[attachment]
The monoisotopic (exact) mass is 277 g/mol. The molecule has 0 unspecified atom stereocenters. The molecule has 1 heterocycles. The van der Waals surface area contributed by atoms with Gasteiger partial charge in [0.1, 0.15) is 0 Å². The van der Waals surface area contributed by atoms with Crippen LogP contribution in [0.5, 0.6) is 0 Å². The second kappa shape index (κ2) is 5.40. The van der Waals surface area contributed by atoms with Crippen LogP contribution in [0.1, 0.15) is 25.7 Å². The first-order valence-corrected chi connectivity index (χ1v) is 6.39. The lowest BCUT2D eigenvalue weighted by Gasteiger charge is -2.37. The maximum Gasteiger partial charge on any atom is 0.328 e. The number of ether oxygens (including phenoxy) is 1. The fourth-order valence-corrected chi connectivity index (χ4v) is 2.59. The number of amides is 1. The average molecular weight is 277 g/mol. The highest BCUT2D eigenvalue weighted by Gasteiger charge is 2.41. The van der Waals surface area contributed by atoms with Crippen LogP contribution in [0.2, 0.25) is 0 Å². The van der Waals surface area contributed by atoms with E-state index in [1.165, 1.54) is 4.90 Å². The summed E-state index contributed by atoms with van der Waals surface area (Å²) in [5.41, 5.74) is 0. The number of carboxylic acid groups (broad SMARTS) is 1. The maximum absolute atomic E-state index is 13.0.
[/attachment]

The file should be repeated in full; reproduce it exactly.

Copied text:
The monoisotopic (exact) mass is 277 g/mol. The molecule has 0 unspecified atom stereocenters. The molecule has 1 heterocycles. The van der Waals surface area contributed by atoms with Gasteiger partial charge in [0.1, 0.15) is 0 Å². The van der Waals surface area contributed by atoms with Crippen LogP contribution in [0.5, 0.6) is 0 Å². The second kappa shape index (κ2) is 5.40. The van der Waals surface area contributed by atoms with Crippen LogP contribution in [0.1, 0.15) is 25.7 Å². The first-order valence-corrected chi connectivity index (χ1v) is 6.39. The lowest BCUT2D eigenvalue weighted by Gasteiger charge is -2.37. The maximum Gasteiger partial charge on any atom is 0.328 e. The number of ether oxygens (including phenoxy) is 1. The fourth-order valence-corrected chi connectivity index (χ4v) is 2.59. The number of amides is 1. The average molecular weight is 277 g/mol. The highest BCUT2D eigenvalue weighted by Gasteiger charge is 2.41. The van der Waals surface area contributed by atoms with Crippen LogP contribution in [0.2, 0.25) is 0 Å². The van der Waals surface area contributed by atoms with E-state index in [1.165, 1.54) is 4.90 Å². The summed E-state index contributed by atoms with van der Waals surface area (Å²) in [5.41, 5.74) is 0. The number of carboxylic acid groups (broad SMARTS) is 1. The maximum absolute atomic E-state index is 13.0.